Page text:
- André Gide: A Life in the Present
That André Gide, an eminently self-aware twentieth-century author, was among the first, following Diderot and Sterne, to call into question, within his fiction, its form and suppositions (as early as Paludes, 1895) makes the following point especially apt: whatever its genre and scope, any work of [End Page 441] literature, criticism, history, biography, or philosophy presents an image of what, in the author’s understanding, such an undertaking should consist of and how it should be shaped, and thus sheds light, implicitly or otherwise, on its genre and its rationale. In the present volume (identical to the 1998 publication under the imprint of Hamish Hamilton), Alan Sheridan, sensitive to the implications of his enterprise, sets forth plainly its principles.
The works . . . are not to be treated as raw material of the biographer’s own work: their autonomy must be respected. In that hybrid form, literary biography, the writer must be both literary critic and historian. Space forbids too lengthy analysis of each work, but it is the duty of the literary biographer to delineate the process by which the author transmutes the material of his life into the work, the formal structure of the work, its relation to other works and its reception at the time of publication. But the life, too, has its autonomy: it does not require justification by works. It is part of history and therefore our history . . . .(p. xvi)
What Sheridan treats, then, is the life (within the historical context) and the works in their close interrelationships, the works justifying the biography but not overwhelming it, the life keeping its autonomy, the osmotic connections between them receiving illumination.
His success is due in part to his eschewing of theory. “For me, such grand theories as theology, psychoanalysis, Marxism, etc., have turned out to be fictions . . . . I have scarcely more time for their younger, more sophisticated, but no more personable sisters, with their self-deprecating prefixes ‘de’ and ‘post-’ that tease, half-seriously, with their own fictionality” (p. xvii). Readers may take issue with this stance, wishing Sheridan had not dismissed one or more of their favorite theoretical devotions. They would do well, however, to weigh the merits of his lucid, jargon-free presentation against what might have been.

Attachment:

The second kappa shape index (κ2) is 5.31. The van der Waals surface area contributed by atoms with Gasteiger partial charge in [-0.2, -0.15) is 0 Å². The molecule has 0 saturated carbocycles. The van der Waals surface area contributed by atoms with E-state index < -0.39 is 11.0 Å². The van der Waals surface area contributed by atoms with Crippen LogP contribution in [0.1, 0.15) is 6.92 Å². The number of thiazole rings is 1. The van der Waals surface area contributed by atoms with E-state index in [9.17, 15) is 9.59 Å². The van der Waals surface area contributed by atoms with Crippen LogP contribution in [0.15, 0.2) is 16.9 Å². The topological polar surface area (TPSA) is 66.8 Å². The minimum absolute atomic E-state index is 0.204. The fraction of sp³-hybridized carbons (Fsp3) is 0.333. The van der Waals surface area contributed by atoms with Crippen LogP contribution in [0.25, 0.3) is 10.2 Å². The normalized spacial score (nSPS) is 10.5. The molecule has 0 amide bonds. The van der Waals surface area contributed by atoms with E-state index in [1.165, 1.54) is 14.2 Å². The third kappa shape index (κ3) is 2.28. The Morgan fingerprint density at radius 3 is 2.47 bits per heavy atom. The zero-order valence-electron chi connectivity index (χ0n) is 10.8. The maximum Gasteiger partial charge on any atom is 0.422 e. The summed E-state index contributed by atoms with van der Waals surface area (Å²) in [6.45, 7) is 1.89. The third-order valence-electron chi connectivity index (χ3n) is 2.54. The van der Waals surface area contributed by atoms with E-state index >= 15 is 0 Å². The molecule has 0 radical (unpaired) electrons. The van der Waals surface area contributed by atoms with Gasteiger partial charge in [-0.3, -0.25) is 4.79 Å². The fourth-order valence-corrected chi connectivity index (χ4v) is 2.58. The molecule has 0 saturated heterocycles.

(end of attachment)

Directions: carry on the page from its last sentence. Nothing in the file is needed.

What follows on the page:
Sheridan gets down to business directly; we do not have to suffer through scene-setting evocations or anecdotal explanations of how he came to the topic. The introduction begins: “At the time of his death in 1951, aged eighty-one, André Gide would have been on most lists of the ten most important novelists of the century . . . .” Compare this opening (whatever one thinks of the claim: I consider it valid) with the following incipit, from Annie Cohen-Solal’s 1987 biography of Sartre: “Room number 1 in the Nouveau Drouot [the premier auction house in Paris] is carpeted in red; the ceiling’s neon tracks cast a brutal, almost unbearable light . . . .” (The page concerns a sale of Sartre’s manuscripts, by way of introducing him and the book.)
Quite properly, Sheridan does, however, set forth scholarly justifications for his undertaking. The major attempts at biography earlier were cursory or limited chronologically: one slim volume by George Painter (1951), later revised but still inadequate; two volumes by Jean Delay, a psychiatrist, massive but covering only Gide’s childhood and youth; the exhaustive study by Claude [End Page 442] Martin of the years 1895–1902; Pierre de Boisdeffre’s prudish biography, going only to 1907; and Pierre Lepage’s survey (1997), which does not treat Gide’s works at all. A new, critical biography is surely justified. Moreover, the biographer now has at his disposal even more material than earlier: Gide’s diary (an enlarged edition containing material suppressed earlier); forty volumes of letters (some intimate); manuscripts, critical editions, and scholarly studies; Les Cahiers de la Petite Dame, Maria van Rysselberghe’s eye-witness record (1918 on); and others’ diaries, including Martin du Gard’s.
These facts, however, merely push back the question, without explaining why...